Vladimir Kanevsky makes whimsical, figurative sculptures that charm the viewer with intuitively appealing, if highly improbable, narratives. His ceramic, small-people seduce us with round bellies, bald heads and sweet smiles. Upon first sight we understand that their simplified worldview is no match for the far more complex world we viewers inhabit. We are enticed both into good humor and to feel protective of these amiable folk.
Vladimir, a Ukrainian, grew up in the USSR and immigrated to the New York City area as a young man. We met through the gallery that represented us both. He was expanding his reach as a sculptor, and I was making my first impact as a New York City photographer. Vladimir agreed to my making his portrait.
It so happens that it snowed only once during the entire winter of 1997-1998. That storm fell during the morning of our scheduled photography session. Upon our arriving at his studio, Vladimir warmed my assistant and me with strong, Russian coffee. Sitting at his kitchen table, we found similarities in our aspirations – his as an artist, mine as a New York City photographer. Then we moved on to make small number of interior portraits. At some point we looked out a window and realized the obvious: how could we not photograph this Ukrainian in the snow?
My assistant and I packed up our equipment, Vladimir hoisted an agreeable sculpture off of its base, and we four squeezed into my Toyota Corolla. We drove to Liberty State Park, just across the Hudson River from lower Manhattan. The park was nearly deserted. Off to the side we heard gleeful laughter as children lobbed snowballs with their father.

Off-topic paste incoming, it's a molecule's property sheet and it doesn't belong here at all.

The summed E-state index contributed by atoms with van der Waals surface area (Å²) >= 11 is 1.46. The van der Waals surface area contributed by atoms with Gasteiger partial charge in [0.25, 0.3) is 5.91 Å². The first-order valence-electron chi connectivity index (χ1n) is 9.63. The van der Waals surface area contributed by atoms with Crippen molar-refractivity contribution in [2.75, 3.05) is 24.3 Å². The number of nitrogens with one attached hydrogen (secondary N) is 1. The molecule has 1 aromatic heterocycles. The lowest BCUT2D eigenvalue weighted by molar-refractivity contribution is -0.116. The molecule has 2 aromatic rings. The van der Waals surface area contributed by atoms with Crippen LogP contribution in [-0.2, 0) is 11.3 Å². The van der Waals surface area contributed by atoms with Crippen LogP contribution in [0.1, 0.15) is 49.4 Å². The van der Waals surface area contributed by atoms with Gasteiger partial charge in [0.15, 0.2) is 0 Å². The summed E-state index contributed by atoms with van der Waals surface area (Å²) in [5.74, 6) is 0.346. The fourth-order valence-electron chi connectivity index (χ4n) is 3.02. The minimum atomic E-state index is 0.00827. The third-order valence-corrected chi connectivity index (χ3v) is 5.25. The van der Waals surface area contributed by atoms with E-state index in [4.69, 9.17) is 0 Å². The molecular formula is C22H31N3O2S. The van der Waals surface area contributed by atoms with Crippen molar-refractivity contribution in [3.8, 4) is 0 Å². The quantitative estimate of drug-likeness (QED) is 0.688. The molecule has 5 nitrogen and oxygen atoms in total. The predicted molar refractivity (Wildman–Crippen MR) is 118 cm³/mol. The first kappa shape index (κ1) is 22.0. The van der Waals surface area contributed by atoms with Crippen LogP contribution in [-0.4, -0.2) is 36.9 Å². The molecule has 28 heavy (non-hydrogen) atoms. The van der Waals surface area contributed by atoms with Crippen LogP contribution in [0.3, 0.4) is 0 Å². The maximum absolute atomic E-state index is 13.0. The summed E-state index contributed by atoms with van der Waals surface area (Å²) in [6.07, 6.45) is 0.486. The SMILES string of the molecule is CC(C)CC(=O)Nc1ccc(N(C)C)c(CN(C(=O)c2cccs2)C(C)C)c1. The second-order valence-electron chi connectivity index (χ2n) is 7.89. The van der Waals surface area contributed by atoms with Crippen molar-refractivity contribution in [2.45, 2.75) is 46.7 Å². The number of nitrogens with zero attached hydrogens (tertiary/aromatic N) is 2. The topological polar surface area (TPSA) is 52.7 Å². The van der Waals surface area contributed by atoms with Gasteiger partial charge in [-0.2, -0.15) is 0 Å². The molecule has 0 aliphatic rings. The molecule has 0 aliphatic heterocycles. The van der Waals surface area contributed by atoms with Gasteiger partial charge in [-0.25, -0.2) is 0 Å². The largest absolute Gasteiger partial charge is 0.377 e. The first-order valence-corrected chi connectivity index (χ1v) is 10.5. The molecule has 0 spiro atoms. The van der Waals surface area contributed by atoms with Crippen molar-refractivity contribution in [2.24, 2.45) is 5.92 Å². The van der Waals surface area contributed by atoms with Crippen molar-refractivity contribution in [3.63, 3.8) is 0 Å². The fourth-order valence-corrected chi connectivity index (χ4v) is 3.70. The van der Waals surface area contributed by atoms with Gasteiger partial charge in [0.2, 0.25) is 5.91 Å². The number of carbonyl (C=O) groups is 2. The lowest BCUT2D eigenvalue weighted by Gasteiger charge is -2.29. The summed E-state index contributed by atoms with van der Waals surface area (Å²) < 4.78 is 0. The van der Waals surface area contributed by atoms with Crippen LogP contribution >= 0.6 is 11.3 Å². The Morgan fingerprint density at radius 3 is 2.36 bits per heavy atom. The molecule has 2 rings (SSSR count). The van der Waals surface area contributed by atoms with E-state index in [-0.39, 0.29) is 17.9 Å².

Yet what caught our attention lay at our feet and extended to the river’s edge. It was a field of pure, white, freshly fallen snow. From where we stood we could not see the river, so the ground spread like a welcoming blanket between us and the magnificent buildings on the other side.
New York City commanded the horizon as I had never seen it assert its presence before. It was huge, it was near, and it seemed exclusively ours.
We were careful to preserve the magical setting by judiciously placing each one of our footsteps. Fortunately, we needed only enter fifteen or twenty feet into the snowy field. Vladimir walked in first. I followed at a short distance. We felt so blessed that our conversation was punctuated with giggling and outright laughter. We spontaneously suggested potential vignettes to each other as I captured several alternatives on film.
The strongest frame from this series is one of the most subtle on the contact sheet. In it, you don’t even see Vladimir’s face – although you do see the face of his sculpture. It is a highly benevolent photograph. It tells the story of an immigrant as well as that of an artist. It tells the story of an arrival. The destination, an Oz-like New York City, lies but a few, short steps away. It is a portrait of anticipation and a promising future.
Of course, the World Trade Center Towers are also in this picture. For many people, the events that would later take place here cast a somber overlay upon their perception of our experience. Many people now perceive this photograph with a sense of heaviness and loss, but those emotions were nowhere to be found on that magical field. Yes, the events of 2001 were significant and merit a narrative of their own, but that story is separate from this one. That day, in 1997, we felt joyous. We were blessed. We photographed hope.